The last stop on July 2, was the 2016 Grand Prix of Germany held in Dortmund where he likewise defeated three out of his four opponents. He won three of his matches, facing Kanat Berdiyev of Kazakhstan for the win, losing next to Sharif Sharifov of Azerbaijan, then winning against Konstantin Voelk of Germany and Adilet Dalumbaev of Kazakhstan 4-7.
J'den At The 2016 Summer Olympics
The Summer Olympics Freestyle wrestling event took place on August 19 in Rio de Janeiro, Brazil. J’den 13 out of his four matches, going on to win a bronze medal. He won against Amarhajy Mahamedau of Belarus and rematched with World Cup opponent Alireza Karimi of Iran at 5-1, Reineris Salas of Cuba forfeited for a 3-1 win, though J’den lost his match to Turkey’s Selim Yasar 1-2. He made it to the podium and proudly claimed his bronze medal – a feat that few can ever dream of, and fewer still attain.
Cox's Post Olympics Career
The years since the 2016 Summer Olympics have been busy for J’den. 10 months after taking the bronze at the Summer Olympics, J’den entered the 2017 US World Team Trials in Lincoln, Nebraska where he defeated David Taylor two out of three – 5-3, 4-3 to 3-9, and subsequently presented at the 2017 World Championships in Paris, France where he underwent five matches on August 25, placing third. He won four out of his five matches against Ahmed Dudarov of Germany 6-1, Ville Heino of Finland 9-6, Mihail Ganev of Bulgaria 8-2, and again met Zbigniew Baranowski from the 2016 Olympic qualifications and won again, this time 3-2. He lost one match to Boris Makoev of Slovakia 3-6.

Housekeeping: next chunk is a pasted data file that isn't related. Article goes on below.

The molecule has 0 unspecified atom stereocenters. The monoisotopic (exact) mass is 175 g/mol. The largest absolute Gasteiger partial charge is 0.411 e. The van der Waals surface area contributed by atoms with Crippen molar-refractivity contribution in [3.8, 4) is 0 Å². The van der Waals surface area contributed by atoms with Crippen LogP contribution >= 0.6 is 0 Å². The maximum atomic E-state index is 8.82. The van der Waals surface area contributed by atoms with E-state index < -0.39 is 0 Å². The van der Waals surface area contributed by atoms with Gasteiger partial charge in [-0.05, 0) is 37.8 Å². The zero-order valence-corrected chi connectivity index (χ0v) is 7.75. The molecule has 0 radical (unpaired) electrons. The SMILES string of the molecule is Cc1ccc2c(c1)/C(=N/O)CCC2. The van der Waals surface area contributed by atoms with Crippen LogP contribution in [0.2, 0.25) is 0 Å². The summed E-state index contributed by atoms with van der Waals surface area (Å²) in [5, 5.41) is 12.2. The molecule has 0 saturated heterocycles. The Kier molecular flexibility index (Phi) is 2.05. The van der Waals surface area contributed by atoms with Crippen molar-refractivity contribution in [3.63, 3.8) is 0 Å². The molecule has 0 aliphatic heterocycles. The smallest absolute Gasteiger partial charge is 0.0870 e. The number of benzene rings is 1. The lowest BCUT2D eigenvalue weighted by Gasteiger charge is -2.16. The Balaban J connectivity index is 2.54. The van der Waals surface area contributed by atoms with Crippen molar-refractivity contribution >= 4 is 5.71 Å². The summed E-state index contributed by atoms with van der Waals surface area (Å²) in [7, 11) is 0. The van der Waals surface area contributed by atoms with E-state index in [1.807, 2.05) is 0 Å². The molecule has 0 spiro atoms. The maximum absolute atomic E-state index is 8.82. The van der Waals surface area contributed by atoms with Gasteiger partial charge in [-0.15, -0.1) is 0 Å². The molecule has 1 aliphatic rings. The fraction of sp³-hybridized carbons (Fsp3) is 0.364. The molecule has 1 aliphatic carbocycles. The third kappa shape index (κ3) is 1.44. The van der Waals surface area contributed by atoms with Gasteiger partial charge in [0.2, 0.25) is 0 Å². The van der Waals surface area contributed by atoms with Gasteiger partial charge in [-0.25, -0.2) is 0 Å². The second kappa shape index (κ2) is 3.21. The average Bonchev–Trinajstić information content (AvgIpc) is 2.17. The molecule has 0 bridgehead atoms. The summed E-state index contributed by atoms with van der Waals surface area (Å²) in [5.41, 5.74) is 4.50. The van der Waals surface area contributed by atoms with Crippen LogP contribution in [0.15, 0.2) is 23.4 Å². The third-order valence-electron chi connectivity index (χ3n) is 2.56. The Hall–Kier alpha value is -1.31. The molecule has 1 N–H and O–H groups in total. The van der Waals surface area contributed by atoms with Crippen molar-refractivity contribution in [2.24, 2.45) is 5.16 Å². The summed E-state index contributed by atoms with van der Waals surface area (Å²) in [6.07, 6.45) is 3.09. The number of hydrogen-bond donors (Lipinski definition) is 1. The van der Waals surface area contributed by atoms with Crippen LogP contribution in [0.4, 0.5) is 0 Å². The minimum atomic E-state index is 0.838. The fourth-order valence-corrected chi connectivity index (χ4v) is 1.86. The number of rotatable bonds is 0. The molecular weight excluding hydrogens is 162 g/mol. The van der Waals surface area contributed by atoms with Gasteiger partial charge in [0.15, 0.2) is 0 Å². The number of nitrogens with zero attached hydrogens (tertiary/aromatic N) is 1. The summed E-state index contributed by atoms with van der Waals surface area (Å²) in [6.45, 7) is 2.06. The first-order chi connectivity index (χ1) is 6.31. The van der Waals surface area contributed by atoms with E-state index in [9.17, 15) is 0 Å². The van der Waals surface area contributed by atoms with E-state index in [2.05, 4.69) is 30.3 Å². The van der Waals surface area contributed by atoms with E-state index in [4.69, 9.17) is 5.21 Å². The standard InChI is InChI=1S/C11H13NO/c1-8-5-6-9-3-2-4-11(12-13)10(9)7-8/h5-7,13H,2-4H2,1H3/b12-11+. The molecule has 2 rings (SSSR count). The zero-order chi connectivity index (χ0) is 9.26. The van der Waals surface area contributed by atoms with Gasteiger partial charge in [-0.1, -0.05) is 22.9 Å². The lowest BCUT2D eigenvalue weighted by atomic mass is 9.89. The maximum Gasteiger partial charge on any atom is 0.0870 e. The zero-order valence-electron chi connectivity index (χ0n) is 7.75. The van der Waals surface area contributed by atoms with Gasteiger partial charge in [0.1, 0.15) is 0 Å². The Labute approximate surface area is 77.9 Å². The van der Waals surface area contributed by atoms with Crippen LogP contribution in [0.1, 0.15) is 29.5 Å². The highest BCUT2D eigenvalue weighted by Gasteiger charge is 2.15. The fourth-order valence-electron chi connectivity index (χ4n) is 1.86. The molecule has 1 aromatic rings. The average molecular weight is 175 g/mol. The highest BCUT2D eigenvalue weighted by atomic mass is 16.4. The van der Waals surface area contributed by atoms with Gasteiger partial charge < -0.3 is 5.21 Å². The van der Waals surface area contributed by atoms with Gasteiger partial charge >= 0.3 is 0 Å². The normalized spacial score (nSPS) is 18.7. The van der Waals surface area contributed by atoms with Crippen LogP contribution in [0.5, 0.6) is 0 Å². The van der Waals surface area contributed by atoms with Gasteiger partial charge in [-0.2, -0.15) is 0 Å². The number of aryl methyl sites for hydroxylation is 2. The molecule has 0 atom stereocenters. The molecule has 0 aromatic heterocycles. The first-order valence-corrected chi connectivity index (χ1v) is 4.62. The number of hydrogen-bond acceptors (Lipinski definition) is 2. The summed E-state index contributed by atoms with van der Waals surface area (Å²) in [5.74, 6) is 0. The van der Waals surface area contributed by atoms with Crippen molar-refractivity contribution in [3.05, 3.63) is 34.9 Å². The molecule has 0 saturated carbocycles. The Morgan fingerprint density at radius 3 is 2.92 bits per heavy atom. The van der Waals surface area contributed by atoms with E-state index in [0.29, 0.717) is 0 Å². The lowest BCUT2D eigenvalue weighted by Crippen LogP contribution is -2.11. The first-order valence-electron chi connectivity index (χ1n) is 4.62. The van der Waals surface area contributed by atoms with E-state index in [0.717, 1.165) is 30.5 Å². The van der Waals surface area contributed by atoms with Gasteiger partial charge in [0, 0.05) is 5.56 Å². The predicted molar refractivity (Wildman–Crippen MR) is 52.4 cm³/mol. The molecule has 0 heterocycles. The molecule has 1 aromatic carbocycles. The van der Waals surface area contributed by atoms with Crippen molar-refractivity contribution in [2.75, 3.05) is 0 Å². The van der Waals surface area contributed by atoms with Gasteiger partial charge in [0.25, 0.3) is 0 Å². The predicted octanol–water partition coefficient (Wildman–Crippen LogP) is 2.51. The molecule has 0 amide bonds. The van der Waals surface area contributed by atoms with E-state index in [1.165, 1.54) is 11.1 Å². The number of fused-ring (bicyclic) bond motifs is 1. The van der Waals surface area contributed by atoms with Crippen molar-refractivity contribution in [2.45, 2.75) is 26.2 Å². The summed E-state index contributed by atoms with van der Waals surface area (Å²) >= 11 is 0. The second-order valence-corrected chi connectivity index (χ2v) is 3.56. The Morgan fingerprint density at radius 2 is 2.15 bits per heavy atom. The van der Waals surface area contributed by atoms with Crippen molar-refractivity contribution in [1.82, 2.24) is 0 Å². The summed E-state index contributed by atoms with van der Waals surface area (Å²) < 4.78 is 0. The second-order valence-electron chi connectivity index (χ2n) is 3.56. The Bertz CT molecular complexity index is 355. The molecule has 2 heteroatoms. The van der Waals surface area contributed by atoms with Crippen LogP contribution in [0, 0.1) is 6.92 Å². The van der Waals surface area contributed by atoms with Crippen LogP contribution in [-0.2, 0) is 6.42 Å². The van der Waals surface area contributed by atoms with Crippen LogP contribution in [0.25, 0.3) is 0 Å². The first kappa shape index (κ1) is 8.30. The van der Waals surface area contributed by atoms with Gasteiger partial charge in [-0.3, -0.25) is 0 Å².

If anything, 2018 was a far busier year than 2017 and 2016 combined. It began in February with the 2018 international Ukrainian tournament in Kiev, Ukraine. In four matches, he suffered one defeat but took four wins, and met again with two previous opponents, placing second overall in the field. He met and defeated Shamir Atyan of Armenia 11-0 after having previously met him in the 2016 Olympic qualification tournament, and he also won his matches against Edgarus Voitechovskij of Lithuania 7-1, Riley Lefever of the USA 2-0. However, he took a lawsuit against another previous opponent Sharif Sharifov - previously faced in the 2016 Grand Prix of Germany - of Azerbaijan 7-8.